Skip to Main Content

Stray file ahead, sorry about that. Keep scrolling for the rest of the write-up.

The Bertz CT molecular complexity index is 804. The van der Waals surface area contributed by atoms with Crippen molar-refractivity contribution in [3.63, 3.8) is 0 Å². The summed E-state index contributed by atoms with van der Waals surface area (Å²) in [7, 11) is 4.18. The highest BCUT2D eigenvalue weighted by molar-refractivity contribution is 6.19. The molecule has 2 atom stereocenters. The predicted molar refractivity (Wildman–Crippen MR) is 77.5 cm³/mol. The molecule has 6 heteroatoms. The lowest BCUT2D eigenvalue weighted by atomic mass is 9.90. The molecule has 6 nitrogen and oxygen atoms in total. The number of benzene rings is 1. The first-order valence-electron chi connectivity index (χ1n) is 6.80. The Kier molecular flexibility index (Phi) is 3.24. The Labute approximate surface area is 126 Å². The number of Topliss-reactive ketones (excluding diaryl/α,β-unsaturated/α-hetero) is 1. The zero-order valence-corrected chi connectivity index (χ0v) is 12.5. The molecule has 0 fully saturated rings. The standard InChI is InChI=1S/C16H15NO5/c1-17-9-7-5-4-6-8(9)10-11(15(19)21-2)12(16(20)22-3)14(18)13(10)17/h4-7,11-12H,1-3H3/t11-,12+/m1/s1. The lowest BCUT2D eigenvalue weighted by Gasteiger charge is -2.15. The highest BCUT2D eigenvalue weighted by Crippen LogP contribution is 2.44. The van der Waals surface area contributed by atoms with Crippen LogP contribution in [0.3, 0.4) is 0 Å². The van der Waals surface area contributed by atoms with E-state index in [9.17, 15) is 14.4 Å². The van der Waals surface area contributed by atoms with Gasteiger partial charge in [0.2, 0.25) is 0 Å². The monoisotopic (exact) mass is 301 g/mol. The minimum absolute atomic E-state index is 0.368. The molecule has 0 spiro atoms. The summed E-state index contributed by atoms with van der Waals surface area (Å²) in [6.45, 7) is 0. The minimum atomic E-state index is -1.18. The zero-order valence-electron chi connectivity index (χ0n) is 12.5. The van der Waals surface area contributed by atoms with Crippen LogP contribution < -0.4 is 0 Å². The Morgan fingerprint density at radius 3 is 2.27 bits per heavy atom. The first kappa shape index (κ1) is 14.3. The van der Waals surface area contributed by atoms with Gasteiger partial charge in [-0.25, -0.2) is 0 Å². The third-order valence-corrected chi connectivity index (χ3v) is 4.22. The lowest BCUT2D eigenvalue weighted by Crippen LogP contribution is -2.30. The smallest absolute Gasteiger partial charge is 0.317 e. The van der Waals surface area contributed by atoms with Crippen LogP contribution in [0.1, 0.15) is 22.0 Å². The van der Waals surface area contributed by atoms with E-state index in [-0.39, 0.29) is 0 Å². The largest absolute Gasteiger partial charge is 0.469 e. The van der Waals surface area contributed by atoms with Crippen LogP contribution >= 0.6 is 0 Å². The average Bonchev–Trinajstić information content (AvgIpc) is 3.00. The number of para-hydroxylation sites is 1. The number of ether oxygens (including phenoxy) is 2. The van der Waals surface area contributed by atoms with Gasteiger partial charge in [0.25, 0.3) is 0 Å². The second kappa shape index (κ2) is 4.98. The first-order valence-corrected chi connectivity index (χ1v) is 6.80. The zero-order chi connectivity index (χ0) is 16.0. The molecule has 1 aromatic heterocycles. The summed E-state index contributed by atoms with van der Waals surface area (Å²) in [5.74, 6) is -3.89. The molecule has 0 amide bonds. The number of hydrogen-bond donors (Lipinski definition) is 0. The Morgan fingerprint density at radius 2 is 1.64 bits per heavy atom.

Distributed hash tables (DHTs), used in a number of current peer-to-peer systems, provide efficient mechanisms for resource location. Systems such as Chord, Pastry, CAN, and Tapestry provide strong guarantees that queries in the overlay network can be resolved in a bounded number of overlay hops, while preserving load balance among the peers. A key distinction in these systems is the way they handle locality in the underlying network. Topology-based node identifier assignment, proximity routing, and proximity neighbor selection are examples of heuristics used to minimize message delays in the underlying network. We investigate the use of source IP addresses to enhance locality in overlay networks based on DHTs. We first show that a naive use of source IP address potentially leads to severe resource imbalance due to nonuniformity of peers over the IP space. We then present an effective caching scheme that combines a segment of the source IP with the queried hash-code to localize access and affect replication effectively. Using detailed experiments, we show that this scheme achieves performance gains of up to 41%, when compared to Pastry in combination with the proximity neighbor selection heuristic.